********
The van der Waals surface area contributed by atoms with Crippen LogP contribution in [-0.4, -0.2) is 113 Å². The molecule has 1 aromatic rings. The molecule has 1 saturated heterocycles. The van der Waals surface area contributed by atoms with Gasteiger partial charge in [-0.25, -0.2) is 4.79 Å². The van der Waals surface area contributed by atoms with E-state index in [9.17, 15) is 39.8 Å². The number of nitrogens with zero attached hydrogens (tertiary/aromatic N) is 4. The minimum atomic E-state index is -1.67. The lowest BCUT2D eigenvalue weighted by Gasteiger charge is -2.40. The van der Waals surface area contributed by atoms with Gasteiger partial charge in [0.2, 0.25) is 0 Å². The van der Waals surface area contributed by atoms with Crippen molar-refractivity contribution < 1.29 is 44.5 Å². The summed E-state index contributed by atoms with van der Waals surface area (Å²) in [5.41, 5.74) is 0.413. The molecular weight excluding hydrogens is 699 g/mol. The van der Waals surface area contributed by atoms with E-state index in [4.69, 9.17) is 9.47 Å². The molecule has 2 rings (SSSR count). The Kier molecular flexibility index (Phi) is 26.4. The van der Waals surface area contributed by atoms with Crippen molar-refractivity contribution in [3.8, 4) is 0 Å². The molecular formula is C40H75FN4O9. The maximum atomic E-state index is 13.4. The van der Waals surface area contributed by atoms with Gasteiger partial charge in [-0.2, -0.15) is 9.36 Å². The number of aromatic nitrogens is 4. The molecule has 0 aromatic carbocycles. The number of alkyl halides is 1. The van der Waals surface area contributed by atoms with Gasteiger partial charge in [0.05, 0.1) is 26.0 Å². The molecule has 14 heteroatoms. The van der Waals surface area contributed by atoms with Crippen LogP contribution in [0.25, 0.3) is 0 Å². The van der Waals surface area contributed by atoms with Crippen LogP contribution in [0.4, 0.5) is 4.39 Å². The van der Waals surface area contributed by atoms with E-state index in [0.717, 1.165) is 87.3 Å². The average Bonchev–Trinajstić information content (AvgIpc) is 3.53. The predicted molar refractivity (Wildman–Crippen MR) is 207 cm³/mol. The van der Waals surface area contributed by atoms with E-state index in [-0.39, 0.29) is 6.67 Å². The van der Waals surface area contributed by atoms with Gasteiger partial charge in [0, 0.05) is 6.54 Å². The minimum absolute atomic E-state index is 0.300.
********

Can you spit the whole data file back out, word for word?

The van der Waals surface area contributed by atoms with Crippen LogP contribution in [-0.4, -0.2) is 113 Å². The molecule has 1 aromatic rings. The molecule has 1 saturated heterocycles. The van der Waals surface area contributed by atoms with Gasteiger partial charge in [-0.25, -0.2) is 4.79 Å². The van der Waals surface area contributed by atoms with E-state index in [9.17, 15) is 39.8 Å². The number of nitrogens with zero attached hydrogens (tertiary/aromatic N) is 4. The minimum atomic E-state index is -1.67. The lowest BCUT2D eigenvalue weighted by Gasteiger charge is -2.40. The van der Waals surface area contributed by atoms with Gasteiger partial charge in [0.2, 0.25) is 0 Å². The van der Waals surface area contributed by atoms with Crippen molar-refractivity contribution < 1.29 is 44.5 Å². The summed E-state index contributed by atoms with van der Waals surface area (Å²) in [5.41, 5.74) is 0.413. The molecular weight excluding hydrogens is 699 g/mol. The van der Waals surface area contributed by atoms with E-state index in [4.69, 9.17) is 9.47 Å². The molecule has 2 rings (SSSR count). The Kier molecular flexibility index (Phi) is 26.4. The van der Waals surface area contributed by atoms with Crippen molar-refractivity contribution in [3.8, 4) is 0 Å². The molecular formula is C40H75FN4O9. The maximum atomic E-state index is 13.4. The van der Waals surface area contributed by atoms with Gasteiger partial charge in [-0.2, -0.15) is 9.36 Å². The number of aromatic nitrogens is 4. The molecule has 0 aromatic carbocycles. The number of alkyl halides is 1. The van der Waals surface area contributed by atoms with Gasteiger partial charge in [0.05, 0.1) is 26.0 Å². The molecule has 14 heteroatoms. The van der Waals surface area contributed by atoms with Crippen LogP contribution in [0.25, 0.3) is 0 Å². The van der Waals surface area contributed by atoms with Crippen LogP contribution in [0.4, 0.5) is 4.39 Å². The van der Waals surface area contributed by atoms with E-state index in [0.717, 1.165) is 87.3 Å². The average Bonchev–Trinajstić information content (AvgIpc) is 3.53. The predicted molar refractivity (Wildman–Crippen MR) is 207 cm³/mol. The van der Waals surface area contributed by atoms with E-state index in [-0.39, 0.29) is 6.67 Å². The van der Waals surface area contributed by atoms with Gasteiger partial charge in [0, 0.05) is 6.54 Å². The minimum absolute atomic E-state index is 0.300.